This was a super fun children's novel about about mice who run a Prisoner's Aid Society. They are seeking to rescue a Norwegian poet who has been imprisoned in a dungeon, so they enlist the aid of Bianca, a high-class mouse (who is the pet of the ambassador's son) to find a Norwegian mouse so they can contact the poet and help him escape. I watched the animated movie of this story when I was a kid, but didn't remember much about it. I had so much fun reading this, and I highly recommend it!  

Strung Out: One Last Hit and Other Lies That Nearly Killed Me, by Erin Khar. 

This memoir was intense. It follows the author's fifteen-year struggle with heroin (and other drugs, but mostly heroin). It walks through her broken relationships, her journey into rehab, and her relapses. It shows the process of healing that she's gone through. This book was a hard read, and I did skip over some parts where the language or sexual content was too intense for me, but I found this worthwhile. It really helped me see how addiction affects people, and how recovery is a long, hard path. 

Sounds Like Titanic: A Memoir, by Jessica Chiccehitto Hindman.

While studying music at Columbia, Hindman needed to earn money to supplement her financial aid. When she discovered a job opening in a performing troupe, she thought she had struck gold. She, a decent-but not great-violinist would get to play with a group and get paid! However, soon after she was hired, the author discovered that her job was not to play the violin for audiences to hear; it was to "fake play" the violin before audiences as music was played from a CD player. Using her experiences in this group as a backbone for the story, this memoir covers Hindman's experience as a young adult during the Bush presidency and her experience with anxiety. This book was a mixed bag for me. I loved hearing about her experiences in the not-orchestra, and I also thought it was cool that this book was written from the second person point of view. I did find some of the content off-putting, and the language was pretty coarse. Some of the resolution in the book seemed a little vague to me. This was an interesting read, but probably not one that I would pick up again.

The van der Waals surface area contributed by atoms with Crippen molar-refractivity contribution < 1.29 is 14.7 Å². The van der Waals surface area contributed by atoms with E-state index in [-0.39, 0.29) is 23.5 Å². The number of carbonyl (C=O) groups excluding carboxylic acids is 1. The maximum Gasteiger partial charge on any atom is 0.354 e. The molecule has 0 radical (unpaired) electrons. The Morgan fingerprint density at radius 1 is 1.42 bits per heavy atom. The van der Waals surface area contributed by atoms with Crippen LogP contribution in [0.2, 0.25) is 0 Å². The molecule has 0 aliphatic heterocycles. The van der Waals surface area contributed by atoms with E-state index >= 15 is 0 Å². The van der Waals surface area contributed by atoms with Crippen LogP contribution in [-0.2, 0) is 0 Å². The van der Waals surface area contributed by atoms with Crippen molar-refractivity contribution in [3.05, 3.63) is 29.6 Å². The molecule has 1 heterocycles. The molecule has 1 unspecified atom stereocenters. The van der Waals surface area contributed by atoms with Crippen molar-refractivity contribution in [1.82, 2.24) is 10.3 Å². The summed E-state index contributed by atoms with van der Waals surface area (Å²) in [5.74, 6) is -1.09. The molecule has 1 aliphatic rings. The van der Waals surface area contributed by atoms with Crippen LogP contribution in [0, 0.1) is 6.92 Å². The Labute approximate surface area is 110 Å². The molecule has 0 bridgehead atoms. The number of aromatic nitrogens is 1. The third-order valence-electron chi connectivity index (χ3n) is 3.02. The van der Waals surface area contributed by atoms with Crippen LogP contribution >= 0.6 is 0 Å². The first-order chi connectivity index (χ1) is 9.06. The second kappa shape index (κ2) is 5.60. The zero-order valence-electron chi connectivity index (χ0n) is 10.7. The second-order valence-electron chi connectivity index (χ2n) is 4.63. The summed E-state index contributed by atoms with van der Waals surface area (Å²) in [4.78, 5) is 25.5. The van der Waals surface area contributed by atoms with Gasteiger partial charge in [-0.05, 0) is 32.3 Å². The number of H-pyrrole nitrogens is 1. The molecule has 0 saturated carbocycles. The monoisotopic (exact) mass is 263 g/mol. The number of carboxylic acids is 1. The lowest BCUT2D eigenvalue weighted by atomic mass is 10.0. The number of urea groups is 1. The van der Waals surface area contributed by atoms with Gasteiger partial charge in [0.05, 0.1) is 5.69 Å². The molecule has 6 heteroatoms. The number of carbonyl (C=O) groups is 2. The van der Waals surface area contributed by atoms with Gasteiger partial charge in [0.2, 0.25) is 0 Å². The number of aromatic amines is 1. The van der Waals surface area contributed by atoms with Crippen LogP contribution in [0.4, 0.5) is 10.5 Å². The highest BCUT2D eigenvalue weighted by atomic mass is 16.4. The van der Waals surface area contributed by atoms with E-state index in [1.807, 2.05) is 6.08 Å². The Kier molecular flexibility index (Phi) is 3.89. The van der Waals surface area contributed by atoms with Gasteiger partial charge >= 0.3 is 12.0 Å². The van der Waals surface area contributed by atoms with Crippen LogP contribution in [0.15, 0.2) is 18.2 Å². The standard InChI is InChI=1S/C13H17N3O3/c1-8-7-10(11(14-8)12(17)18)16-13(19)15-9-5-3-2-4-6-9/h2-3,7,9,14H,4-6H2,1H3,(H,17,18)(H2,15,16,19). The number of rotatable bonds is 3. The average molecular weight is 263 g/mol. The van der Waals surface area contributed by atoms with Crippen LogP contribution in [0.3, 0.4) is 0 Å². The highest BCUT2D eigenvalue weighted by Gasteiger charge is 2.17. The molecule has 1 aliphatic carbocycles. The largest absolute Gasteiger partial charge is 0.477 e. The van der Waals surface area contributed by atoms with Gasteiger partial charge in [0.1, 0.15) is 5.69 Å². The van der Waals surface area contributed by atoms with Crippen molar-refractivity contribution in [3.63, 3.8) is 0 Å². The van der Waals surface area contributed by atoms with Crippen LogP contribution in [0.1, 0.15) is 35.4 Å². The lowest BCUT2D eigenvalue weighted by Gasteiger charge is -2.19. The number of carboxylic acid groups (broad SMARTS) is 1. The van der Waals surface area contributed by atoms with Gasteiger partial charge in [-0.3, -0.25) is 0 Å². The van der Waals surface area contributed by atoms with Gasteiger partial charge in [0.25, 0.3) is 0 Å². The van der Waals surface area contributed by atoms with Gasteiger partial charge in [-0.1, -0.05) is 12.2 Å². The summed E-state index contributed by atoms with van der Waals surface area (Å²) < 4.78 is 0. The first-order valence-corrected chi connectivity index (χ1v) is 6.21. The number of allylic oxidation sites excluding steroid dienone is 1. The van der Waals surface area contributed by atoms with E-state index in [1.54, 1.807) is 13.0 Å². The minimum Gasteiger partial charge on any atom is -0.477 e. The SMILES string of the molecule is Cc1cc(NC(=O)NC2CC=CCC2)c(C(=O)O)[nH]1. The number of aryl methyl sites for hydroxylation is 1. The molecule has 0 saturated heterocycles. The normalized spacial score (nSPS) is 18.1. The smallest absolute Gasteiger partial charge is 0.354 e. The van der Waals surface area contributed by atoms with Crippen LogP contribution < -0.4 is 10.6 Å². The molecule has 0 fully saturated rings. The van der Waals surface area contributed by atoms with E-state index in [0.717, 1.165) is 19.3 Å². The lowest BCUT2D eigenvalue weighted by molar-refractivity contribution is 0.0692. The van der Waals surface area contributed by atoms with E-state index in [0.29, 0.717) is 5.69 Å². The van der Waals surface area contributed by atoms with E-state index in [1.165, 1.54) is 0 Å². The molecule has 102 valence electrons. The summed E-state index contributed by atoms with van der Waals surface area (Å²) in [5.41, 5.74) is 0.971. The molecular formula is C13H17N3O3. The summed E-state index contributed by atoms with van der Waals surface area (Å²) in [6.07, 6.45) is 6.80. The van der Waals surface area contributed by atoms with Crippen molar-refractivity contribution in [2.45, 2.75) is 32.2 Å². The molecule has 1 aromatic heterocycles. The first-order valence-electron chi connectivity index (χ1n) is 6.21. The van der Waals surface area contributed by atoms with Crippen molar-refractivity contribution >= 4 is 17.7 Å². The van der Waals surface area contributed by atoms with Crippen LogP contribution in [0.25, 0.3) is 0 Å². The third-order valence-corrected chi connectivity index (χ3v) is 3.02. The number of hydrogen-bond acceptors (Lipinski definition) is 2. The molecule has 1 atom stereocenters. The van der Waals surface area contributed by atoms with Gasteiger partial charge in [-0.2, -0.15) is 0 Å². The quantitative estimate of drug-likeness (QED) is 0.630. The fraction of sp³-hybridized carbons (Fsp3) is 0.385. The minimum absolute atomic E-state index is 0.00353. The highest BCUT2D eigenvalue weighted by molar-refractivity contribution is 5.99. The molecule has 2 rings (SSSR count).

A Little Princess, by Frances Hodgson Burnett. 

This classic children's novel tells the story of Sara Crewe, a young girl who leaves the home she shares with her widowed father to attend boarding school in England. Sara's father dotes on her endlessly, and Sara has an abundance of clothes and luxuries-like a princess. When she receives news that her father has died, leaving her penniless, Sara is cast from her life of luxury and is forced to be a servant in the school. I grew up watching the Shirley Temple adaptation of this book, and I loved reading this novel. It's wonderfully charming and has some great wisdom in it about mindset and striving for goodness and virtue, even when the world has turned against us. I highly recommend it!